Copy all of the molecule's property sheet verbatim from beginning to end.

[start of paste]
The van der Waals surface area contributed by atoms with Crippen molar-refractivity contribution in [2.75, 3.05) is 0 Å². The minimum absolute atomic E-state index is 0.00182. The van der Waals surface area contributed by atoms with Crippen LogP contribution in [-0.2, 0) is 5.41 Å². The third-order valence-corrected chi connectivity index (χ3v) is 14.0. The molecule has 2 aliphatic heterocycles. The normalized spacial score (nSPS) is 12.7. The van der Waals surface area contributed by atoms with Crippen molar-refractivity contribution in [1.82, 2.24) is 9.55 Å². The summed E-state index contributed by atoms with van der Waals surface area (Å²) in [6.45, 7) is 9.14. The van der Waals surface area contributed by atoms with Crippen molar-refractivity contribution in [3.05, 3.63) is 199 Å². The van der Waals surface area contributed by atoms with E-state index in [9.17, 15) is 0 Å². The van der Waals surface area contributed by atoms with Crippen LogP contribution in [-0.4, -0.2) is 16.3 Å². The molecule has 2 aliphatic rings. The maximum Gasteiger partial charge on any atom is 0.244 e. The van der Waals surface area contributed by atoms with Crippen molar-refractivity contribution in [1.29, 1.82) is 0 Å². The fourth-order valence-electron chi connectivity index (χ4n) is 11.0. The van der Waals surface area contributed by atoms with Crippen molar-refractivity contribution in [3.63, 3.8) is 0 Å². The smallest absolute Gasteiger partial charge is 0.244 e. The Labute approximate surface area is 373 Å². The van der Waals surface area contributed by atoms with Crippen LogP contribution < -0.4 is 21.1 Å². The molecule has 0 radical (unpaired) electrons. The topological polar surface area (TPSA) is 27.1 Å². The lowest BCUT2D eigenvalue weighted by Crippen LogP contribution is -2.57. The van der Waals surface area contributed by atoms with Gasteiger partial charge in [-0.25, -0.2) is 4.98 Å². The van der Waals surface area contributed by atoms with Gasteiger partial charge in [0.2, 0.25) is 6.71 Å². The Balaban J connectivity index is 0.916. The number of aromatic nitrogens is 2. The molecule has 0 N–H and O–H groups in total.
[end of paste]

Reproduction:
The van der Waals surface area contributed by atoms with Crippen molar-refractivity contribution in [2.75, 3.05) is 0 Å². The minimum absolute atomic E-state index is 0.00182. The van der Waals surface area contributed by atoms with Crippen LogP contribution in [-0.2, 0) is 5.41 Å². The third-order valence-corrected chi connectivity index (χ3v) is 14.0. The molecule has 2 aliphatic heterocycles. The normalized spacial score (nSPS) is 12.7. The van der Waals surface area contributed by atoms with Crippen molar-refractivity contribution in [1.82, 2.24) is 9.55 Å². The summed E-state index contributed by atoms with van der Waals surface area (Å²) in [6.45, 7) is 9.14. The van der Waals surface area contributed by atoms with Crippen molar-refractivity contribution in [3.05, 3.63) is 199 Å². The van der Waals surface area contributed by atoms with E-state index in [9.17, 15) is 0 Å². The van der Waals surface area contributed by atoms with Crippen LogP contribution in [-0.4, -0.2) is 16.3 Å². The molecule has 2 aliphatic rings. The maximum Gasteiger partial charge on any atom is 0.244 e. The van der Waals surface area contributed by atoms with Crippen molar-refractivity contribution in [1.29, 1.82) is 0 Å². The fourth-order valence-electron chi connectivity index (χ4n) is 11.0. The van der Waals surface area contributed by atoms with Crippen molar-refractivity contribution in [3.63, 3.8) is 0 Å². The smallest absolute Gasteiger partial charge is 0.244 e. The Labute approximate surface area is 373 Å². The van der Waals surface area contributed by atoms with Crippen LogP contribution < -0.4 is 21.1 Å². The molecule has 0 radical (unpaired) electrons. The topological polar surface area (TPSA) is 27.1 Å². The lowest BCUT2D eigenvalue weighted by Crippen LogP contribution is -2.57. The van der Waals surface area contributed by atoms with Gasteiger partial charge in [-0.25, -0.2) is 4.98 Å². The van der Waals surface area contributed by atoms with Gasteiger partial charge in [0.2, 0.25) is 6.71 Å². The Balaban J connectivity index is 0.916. The number of aromatic nitrogens is 2. The molecule has 0 N–H and O–H groups in total.